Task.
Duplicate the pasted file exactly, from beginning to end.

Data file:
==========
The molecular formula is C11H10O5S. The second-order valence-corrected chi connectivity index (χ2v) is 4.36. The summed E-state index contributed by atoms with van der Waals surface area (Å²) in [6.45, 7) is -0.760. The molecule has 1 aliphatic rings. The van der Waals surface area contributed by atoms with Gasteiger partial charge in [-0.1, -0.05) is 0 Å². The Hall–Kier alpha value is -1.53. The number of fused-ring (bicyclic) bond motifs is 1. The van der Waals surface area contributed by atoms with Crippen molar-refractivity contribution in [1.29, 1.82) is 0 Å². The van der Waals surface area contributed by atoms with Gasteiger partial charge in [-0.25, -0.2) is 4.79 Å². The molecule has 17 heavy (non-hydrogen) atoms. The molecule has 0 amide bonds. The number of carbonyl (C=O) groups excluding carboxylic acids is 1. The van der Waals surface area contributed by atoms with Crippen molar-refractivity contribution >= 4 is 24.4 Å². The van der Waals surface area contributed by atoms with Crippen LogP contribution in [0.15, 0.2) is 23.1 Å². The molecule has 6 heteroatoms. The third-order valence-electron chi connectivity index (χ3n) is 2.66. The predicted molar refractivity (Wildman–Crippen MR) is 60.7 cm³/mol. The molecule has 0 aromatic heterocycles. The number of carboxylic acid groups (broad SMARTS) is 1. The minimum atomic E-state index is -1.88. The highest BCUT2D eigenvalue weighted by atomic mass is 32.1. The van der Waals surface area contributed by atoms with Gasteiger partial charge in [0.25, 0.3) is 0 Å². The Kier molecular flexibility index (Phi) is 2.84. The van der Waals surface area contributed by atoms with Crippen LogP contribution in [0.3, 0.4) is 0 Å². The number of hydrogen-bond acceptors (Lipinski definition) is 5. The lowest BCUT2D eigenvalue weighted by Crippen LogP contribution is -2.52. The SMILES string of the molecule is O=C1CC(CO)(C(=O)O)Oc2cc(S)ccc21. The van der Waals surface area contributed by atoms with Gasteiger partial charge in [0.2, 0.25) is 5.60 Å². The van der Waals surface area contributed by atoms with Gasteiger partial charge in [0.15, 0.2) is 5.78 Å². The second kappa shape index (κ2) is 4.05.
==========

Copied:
The molecular formula is C11H10O5S. The second-order valence-corrected chi connectivity index (χ2v) is 4.36. The summed E-state index contributed by atoms with van der Waals surface area (Å²) in [6.45, 7) is -0.760. The molecule has 1 aliphatic rings. The van der Waals surface area contributed by atoms with Gasteiger partial charge in [-0.1, -0.05) is 0 Å². The Hall–Kier alpha value is -1.53. The number of fused-ring (bicyclic) bond motifs is 1. The van der Waals surface area contributed by atoms with Crippen molar-refractivity contribution in [1.29, 1.82) is 0 Å². The van der Waals surface area contributed by atoms with Gasteiger partial charge in [-0.25, -0.2) is 4.79 Å². The molecule has 17 heavy (non-hydrogen) atoms. The molecule has 0 amide bonds. The number of carbonyl (C=O) groups excluding carboxylic acids is 1. The van der Waals surface area contributed by atoms with Crippen molar-refractivity contribution >= 4 is 24.4 Å². The van der Waals surface area contributed by atoms with Crippen LogP contribution in [0.15, 0.2) is 23.1 Å². The molecule has 6 heteroatoms. The third-order valence-electron chi connectivity index (χ3n) is 2.66. The predicted molar refractivity (Wildman–Crippen MR) is 60.7 cm³/mol. The molecule has 0 aromatic heterocycles. The number of carboxylic acid groups (broad SMARTS) is 1. The minimum atomic E-state index is -1.88. The highest BCUT2D eigenvalue weighted by atomic mass is 32.1. The van der Waals surface area contributed by atoms with Gasteiger partial charge in [0.25, 0.3) is 0 Å². The Kier molecular flexibility index (Phi) is 2.84. The van der Waals surface area contributed by atoms with Crippen LogP contribution in [0.3, 0.4) is 0 Å². The number of hydrogen-bond acceptors (Lipinski definition) is 5. The lowest BCUT2D eigenvalue weighted by Crippen LogP contribution is -2.52. The SMILES string of the molecule is O=C1CC(CO)(C(=O)O)Oc2cc(S)ccc21. The van der Waals surface area contributed by atoms with Gasteiger partial charge in [0.2, 0.25) is 5.60 Å². The van der Waals surface area contributed by atoms with Gasteiger partial charge in [0.15, 0.2) is 5.78 Å². The second kappa shape index (κ2) is 4.05.